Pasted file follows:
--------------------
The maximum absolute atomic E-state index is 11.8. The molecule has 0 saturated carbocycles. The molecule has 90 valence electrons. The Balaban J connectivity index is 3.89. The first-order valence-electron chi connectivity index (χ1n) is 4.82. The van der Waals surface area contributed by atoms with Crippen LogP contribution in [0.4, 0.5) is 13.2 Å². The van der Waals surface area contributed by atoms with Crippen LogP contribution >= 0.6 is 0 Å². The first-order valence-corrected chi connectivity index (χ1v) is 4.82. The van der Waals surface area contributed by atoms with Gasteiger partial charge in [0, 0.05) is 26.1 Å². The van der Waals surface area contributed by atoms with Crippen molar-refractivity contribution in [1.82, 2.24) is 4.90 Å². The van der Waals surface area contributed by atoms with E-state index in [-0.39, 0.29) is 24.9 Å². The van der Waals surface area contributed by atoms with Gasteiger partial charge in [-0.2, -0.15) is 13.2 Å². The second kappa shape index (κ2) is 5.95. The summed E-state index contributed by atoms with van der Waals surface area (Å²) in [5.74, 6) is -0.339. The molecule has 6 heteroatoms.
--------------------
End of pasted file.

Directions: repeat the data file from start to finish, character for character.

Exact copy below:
The maximum absolute atomic E-state index is 11.8. The molecule has 0 saturated carbocycles. The molecule has 90 valence electrons. The Balaban J connectivity index is 3.89. The first-order valence-electron chi connectivity index (χ1n) is 4.82. The van der Waals surface area contributed by atoms with Crippen LogP contribution in [0.4, 0.5) is 13.2 Å². The van der Waals surface area contributed by atoms with Crippen LogP contribution >= 0.6 is 0 Å². The first-order valence-corrected chi connectivity index (χ1v) is 4.82. The van der Waals surface area contributed by atoms with Gasteiger partial charge in [0, 0.05) is 26.1 Å². The van der Waals surface area contributed by atoms with Crippen molar-refractivity contribution in [1.82, 2.24) is 4.90 Å². The van der Waals surface area contributed by atoms with E-state index in [-0.39, 0.29) is 24.9 Å². The van der Waals surface area contributed by atoms with Gasteiger partial charge in [-0.2, -0.15) is 13.2 Å². The second kappa shape index (κ2) is 5.95. The summed E-state index contributed by atoms with van der Waals surface area (Å²) in [5.74, 6) is -0.339. The molecule has 6 heteroatoms.